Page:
A parser state is a list of (currently) eleven elements
describing the state of the syntactic parser, after it parses the text
between a specified starting point and a specified end point in the
parse-partial-sexp (see Low-Level Parsing).
Parsing functions such as
(see Finding the Parse State for a Position)
also return a parser state as the value.
can accept a parser state as an argument, for resuming parsing.
Here are the meanings of the elements of the parser state:
nilif inside a string. More precisely, this is the character that will terminate the string, or
tif a generic string delimiter character should terminate it.
tif inside a non-nestable comment (of any comment style; see Syntax Flags); or the comment nesting level if inside a comment that can be nested.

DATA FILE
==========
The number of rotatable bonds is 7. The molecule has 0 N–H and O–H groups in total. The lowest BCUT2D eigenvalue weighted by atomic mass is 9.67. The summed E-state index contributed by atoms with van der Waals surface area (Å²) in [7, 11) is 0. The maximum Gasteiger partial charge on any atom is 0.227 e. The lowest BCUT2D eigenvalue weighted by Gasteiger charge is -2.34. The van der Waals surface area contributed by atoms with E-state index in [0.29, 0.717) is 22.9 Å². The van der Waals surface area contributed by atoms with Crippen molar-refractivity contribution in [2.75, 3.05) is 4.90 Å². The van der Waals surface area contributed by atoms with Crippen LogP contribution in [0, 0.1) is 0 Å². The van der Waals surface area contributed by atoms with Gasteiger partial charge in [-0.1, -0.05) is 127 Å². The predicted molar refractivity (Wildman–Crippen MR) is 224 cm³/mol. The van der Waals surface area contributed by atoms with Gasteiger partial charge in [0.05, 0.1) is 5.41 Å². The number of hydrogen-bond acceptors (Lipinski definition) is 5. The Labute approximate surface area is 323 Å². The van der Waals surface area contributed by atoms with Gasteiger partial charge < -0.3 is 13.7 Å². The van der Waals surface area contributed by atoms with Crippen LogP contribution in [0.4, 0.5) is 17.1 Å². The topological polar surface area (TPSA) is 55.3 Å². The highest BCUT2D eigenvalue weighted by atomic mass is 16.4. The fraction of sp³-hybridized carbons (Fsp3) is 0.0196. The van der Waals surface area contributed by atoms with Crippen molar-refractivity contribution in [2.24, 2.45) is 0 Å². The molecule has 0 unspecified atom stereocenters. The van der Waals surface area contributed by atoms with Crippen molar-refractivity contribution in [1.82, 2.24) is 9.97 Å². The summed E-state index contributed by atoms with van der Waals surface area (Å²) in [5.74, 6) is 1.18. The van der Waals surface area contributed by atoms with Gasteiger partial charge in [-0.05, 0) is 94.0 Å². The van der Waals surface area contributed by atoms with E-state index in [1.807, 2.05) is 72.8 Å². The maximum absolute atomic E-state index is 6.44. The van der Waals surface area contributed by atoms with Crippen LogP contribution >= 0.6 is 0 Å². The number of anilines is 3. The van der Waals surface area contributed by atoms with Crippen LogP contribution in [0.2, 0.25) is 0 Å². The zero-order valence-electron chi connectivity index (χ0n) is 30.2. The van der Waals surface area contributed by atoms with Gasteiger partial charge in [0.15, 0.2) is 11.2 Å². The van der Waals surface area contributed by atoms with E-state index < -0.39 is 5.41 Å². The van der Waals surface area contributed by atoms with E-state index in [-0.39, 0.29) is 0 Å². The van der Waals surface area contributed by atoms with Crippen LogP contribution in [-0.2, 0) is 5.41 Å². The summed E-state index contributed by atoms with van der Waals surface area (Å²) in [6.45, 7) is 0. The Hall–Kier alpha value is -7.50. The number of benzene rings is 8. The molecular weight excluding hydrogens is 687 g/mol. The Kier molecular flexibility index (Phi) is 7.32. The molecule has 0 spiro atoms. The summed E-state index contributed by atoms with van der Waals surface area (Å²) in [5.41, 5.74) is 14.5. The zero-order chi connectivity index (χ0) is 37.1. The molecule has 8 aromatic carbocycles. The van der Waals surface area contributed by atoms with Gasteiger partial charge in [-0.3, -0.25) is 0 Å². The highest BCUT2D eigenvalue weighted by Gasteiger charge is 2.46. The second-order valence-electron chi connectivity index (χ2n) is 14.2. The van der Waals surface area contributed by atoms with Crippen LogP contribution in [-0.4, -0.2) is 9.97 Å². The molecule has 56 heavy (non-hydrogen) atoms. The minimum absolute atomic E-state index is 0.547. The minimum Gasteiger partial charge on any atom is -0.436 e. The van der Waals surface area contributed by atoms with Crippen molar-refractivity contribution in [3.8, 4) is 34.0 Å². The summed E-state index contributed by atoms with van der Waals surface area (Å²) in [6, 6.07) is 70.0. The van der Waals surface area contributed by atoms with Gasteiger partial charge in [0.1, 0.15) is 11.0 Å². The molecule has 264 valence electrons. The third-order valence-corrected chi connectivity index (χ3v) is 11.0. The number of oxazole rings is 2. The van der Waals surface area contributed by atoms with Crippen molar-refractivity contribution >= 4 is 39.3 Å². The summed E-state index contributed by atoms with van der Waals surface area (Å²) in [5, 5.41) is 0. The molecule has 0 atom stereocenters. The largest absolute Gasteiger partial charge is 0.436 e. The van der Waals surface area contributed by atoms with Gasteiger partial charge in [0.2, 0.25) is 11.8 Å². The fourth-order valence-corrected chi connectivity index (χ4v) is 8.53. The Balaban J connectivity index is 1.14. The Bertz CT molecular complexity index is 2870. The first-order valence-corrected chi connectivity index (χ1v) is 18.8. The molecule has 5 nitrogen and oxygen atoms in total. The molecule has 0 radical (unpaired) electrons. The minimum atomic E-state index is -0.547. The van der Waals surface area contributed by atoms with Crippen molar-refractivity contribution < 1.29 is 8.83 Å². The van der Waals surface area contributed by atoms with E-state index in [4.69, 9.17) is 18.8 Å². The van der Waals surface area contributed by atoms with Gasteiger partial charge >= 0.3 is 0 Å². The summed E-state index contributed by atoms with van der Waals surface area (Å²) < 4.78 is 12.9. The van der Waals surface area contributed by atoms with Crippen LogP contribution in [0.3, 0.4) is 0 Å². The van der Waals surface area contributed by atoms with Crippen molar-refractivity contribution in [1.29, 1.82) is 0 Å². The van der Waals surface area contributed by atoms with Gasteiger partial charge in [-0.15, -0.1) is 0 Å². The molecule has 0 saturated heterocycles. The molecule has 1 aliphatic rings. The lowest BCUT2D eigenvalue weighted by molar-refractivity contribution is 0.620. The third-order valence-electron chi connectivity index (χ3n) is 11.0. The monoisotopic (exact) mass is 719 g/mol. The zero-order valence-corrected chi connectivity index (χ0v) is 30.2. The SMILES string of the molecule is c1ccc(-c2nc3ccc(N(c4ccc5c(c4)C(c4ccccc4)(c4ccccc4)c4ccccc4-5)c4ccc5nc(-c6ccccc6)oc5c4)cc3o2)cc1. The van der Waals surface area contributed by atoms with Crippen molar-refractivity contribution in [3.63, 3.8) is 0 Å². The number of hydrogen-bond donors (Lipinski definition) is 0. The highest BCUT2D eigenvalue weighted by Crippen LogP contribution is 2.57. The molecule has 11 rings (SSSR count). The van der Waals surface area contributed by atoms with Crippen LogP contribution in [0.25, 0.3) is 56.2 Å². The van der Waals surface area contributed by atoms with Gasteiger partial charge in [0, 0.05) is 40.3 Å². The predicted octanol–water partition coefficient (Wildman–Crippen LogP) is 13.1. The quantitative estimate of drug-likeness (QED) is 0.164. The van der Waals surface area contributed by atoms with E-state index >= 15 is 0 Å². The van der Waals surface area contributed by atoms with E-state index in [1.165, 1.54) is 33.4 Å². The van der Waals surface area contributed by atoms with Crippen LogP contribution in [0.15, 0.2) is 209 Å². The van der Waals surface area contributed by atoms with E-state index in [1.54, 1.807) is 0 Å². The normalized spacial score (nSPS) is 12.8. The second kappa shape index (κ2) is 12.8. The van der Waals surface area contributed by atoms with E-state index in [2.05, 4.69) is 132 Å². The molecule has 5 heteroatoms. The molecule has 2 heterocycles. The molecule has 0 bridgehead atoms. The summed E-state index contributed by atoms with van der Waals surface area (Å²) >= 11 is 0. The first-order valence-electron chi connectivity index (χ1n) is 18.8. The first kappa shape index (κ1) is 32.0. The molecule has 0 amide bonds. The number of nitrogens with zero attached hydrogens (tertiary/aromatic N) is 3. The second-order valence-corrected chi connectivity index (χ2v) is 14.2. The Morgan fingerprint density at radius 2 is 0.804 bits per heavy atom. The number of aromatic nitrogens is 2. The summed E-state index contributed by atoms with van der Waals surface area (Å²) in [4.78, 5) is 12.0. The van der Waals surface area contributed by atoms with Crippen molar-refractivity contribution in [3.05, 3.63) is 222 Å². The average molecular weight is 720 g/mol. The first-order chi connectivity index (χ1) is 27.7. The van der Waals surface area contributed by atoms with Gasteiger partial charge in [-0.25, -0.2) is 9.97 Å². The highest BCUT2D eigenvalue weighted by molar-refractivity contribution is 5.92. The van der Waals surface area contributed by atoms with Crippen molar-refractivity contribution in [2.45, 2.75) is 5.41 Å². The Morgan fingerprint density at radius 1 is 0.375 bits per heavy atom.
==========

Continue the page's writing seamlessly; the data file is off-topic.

tif the end point is just after a quote character.
nilif not in a comment or in a comment of style ‘a’; 1 for a comment of style ‘b’; 2 for a comment of style ‘c’; and
syntax-tablefor a comment that should be ended by a generic comment delimiter character.
Elements 1, 2, and 6 are ignored in a state which you pass as an
parse-partial-sexp to continue parsing. Elements 9
and 10 are mainly used internally by the parser code.
Some additional useful information is available from a parser state using these functions:
This function extracts, from parser state state, the last position scanned in the parse which was at top level in grammatical structure. “At top level” means outside of any parentheses, comments, or strings.
The value is
nil if state represents a parse which has
arrived at a top level position.
string if the end position of the scan returning
state is in a string, and
comment if it’s in a comment.